You know, it's been some time since I published one of my insightful advice notes on planning matters. My fans will be familiar with my excellent posts on Trees and Town Planning followed up by other carefully crafted notes on Hotels and then Wind Farms. Today I've chosen to write about allotments.
I read this week that people can wait for a long time to get a Council allotment -perhaps nine years. I'm surprised that people care about this because allotments should actually be banned. I've always associated them with a deep seated perversion that afflicts both men and women - and it affects animals too! When colleagues mention allotments I mark them down in their annual assessments or make negative comments in the margins of my little black book. That may seem harsh but I am simple looking after their best interests.
Take for example the sad case of a young man back in 2002 who was having sex with a goat on an allotment in Bridlington, somewhere in England. The court heard that the man was seen by an elderly gentleman walking with his grandson. The goat lover hid but then backed into view again, with his trousers round his ankles and a tight grip on the animal. He pleaded guilty to buggery and it was said that the goat had suffered distress during the assault, which went on for up to 10 minutes. You can find a full report here. Clearly the presence of the allotment opened his mind to the disgusting possibilities that subsequently eventuated.
This is typical of the sort of thing that goes on in allotments. Just back in September, and also in England, a Weymouth man was found guilty of indecency with a young boy in his allotment shed on several occasions between 1975 and 1992. He invited them into his shed to look at 'girly magazines' and then one thing led to another. Distressing for everyone involved - including the police, judge and jury who had to listen to this tale of woe. Again, the presence of an allotment led this man into this unfortunate behaviour.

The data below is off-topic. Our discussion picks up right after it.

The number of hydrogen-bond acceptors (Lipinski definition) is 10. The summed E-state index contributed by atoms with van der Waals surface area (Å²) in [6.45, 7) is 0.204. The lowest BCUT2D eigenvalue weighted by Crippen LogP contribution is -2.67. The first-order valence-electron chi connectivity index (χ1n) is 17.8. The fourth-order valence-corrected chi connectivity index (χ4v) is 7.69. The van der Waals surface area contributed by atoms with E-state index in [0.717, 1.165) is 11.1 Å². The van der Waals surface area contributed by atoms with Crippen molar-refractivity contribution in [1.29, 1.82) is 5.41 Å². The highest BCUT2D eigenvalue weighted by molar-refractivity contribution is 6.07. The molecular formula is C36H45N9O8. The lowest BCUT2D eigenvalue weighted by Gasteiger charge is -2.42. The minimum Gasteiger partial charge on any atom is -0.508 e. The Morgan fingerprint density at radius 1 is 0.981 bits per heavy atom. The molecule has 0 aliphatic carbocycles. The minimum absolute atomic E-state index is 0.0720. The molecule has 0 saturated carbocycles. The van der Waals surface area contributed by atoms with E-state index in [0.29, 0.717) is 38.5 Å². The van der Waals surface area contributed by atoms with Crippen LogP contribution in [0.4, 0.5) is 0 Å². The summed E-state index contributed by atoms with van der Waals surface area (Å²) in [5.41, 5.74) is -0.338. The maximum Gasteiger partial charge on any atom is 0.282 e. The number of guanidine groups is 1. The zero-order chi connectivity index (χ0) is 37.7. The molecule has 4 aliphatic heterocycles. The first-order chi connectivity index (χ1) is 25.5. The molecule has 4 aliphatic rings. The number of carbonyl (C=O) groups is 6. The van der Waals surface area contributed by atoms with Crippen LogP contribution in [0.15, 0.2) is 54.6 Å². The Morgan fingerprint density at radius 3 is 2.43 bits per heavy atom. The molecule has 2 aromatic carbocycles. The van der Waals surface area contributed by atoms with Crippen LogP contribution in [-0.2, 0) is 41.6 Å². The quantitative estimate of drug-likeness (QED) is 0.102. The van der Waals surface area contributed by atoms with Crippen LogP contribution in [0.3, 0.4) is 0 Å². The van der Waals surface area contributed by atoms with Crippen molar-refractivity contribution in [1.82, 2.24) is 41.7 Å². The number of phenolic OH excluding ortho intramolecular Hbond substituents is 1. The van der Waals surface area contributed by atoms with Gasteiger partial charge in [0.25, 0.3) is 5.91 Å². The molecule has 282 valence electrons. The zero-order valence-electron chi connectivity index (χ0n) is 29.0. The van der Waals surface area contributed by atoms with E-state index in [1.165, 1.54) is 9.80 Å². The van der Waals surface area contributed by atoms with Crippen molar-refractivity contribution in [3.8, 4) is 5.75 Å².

In Darlington - also in England - Council chiefs pledged to investigate after allotments were swamped by an infestation of rats. A nearby resident, who did not want to be named, added: “Just days ago, I found a dead rat in my street. I have lived here ten years and never seen one before. The fact that there now seems to be hundreds, potentially thousands, of rats, just a stone’s throw from my front door, is worrying.” Quite so but again, this is typical of the sorts of problems that allotments can bring and planners need to be well aware of these.
You know, planners are guilty of encouraging allotments and seeing them as part of some sort of beneficial green, sustainable, food-growing, climate change, middle class sandal-wearing related concept. Rubbish! An allotment is a breeding ground for perverts, rats, head lice and other problems that we can all live without. It's a place where fat women in bright clothes gather to gossip and eat homemade bread. Husbands disappear from their wives and homes to sit in sheds for hours on end and this undermines the glue of the family and society as a whole. Let's just ban allotments and be done with it. In any case, they usually represent excellent development sites and should be handed over to volume housebuilders immediately.